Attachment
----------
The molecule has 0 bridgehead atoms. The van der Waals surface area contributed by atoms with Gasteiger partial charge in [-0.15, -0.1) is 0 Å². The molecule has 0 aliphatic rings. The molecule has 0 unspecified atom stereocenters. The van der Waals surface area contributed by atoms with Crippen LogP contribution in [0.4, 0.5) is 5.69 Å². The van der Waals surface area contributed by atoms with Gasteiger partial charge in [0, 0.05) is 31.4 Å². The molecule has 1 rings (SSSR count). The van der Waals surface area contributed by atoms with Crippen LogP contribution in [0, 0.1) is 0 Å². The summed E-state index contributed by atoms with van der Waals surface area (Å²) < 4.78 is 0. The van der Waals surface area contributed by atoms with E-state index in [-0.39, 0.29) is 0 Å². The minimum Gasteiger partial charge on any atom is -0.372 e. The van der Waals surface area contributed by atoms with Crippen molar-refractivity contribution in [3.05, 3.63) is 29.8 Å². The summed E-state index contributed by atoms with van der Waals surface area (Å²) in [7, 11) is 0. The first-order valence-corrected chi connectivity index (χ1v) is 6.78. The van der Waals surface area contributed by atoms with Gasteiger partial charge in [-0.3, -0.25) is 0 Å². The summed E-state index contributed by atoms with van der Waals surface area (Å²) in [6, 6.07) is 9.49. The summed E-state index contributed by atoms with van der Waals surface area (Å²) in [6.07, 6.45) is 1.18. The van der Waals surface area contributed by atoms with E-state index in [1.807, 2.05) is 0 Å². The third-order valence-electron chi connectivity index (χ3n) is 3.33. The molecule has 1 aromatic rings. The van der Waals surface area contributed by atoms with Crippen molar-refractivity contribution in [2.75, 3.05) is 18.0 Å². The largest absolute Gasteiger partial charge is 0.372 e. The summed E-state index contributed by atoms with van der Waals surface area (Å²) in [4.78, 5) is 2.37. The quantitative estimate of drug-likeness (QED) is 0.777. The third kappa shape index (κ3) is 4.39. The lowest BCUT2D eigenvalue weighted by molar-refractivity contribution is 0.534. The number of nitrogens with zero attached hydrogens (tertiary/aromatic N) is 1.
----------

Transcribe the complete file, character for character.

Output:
The molecule has 0 bridgehead atoms. The van der Waals surface area contributed by atoms with Gasteiger partial charge in [-0.15, -0.1) is 0 Å². The molecule has 0 aliphatic rings. The molecule has 0 unspecified atom stereocenters. The van der Waals surface area contributed by atoms with Crippen LogP contribution in [0.4, 0.5) is 5.69 Å². The van der Waals surface area contributed by atoms with Gasteiger partial charge in [0, 0.05) is 31.4 Å². The molecule has 1 rings (SSSR count). The van der Waals surface area contributed by atoms with Crippen LogP contribution in [0, 0.1) is 0 Å². The summed E-state index contributed by atoms with van der Waals surface area (Å²) < 4.78 is 0. The van der Waals surface area contributed by atoms with E-state index in [-0.39, 0.29) is 0 Å². The minimum Gasteiger partial charge on any atom is -0.372 e. The van der Waals surface area contributed by atoms with Crippen molar-refractivity contribution in [3.05, 3.63) is 29.8 Å². The summed E-state index contributed by atoms with van der Waals surface area (Å²) in [7, 11) is 0. The first-order valence-corrected chi connectivity index (χ1v) is 6.78. The van der Waals surface area contributed by atoms with Gasteiger partial charge in [-0.3, -0.25) is 0 Å². The summed E-state index contributed by atoms with van der Waals surface area (Å²) in [6, 6.07) is 9.49. The summed E-state index contributed by atoms with van der Waals surface area (Å²) in [6.07, 6.45) is 1.18. The van der Waals surface area contributed by atoms with E-state index in [1.807, 2.05) is 0 Å². The third-order valence-electron chi connectivity index (χ3n) is 3.33. The molecule has 1 aromatic rings. The van der Waals surface area contributed by atoms with Crippen molar-refractivity contribution in [2.75, 3.05) is 18.0 Å². The largest absolute Gasteiger partial charge is 0.372 e. The summed E-state index contributed by atoms with van der Waals surface area (Å²) in [4.78, 5) is 2.37. The quantitative estimate of drug-likeness (QED) is 0.777. The third kappa shape index (κ3) is 4.39. The lowest BCUT2D eigenvalue weighted by molar-refractivity contribution is 0.534. The number of nitrogens with zero attached hydrogens (tertiary/aromatic N) is 1.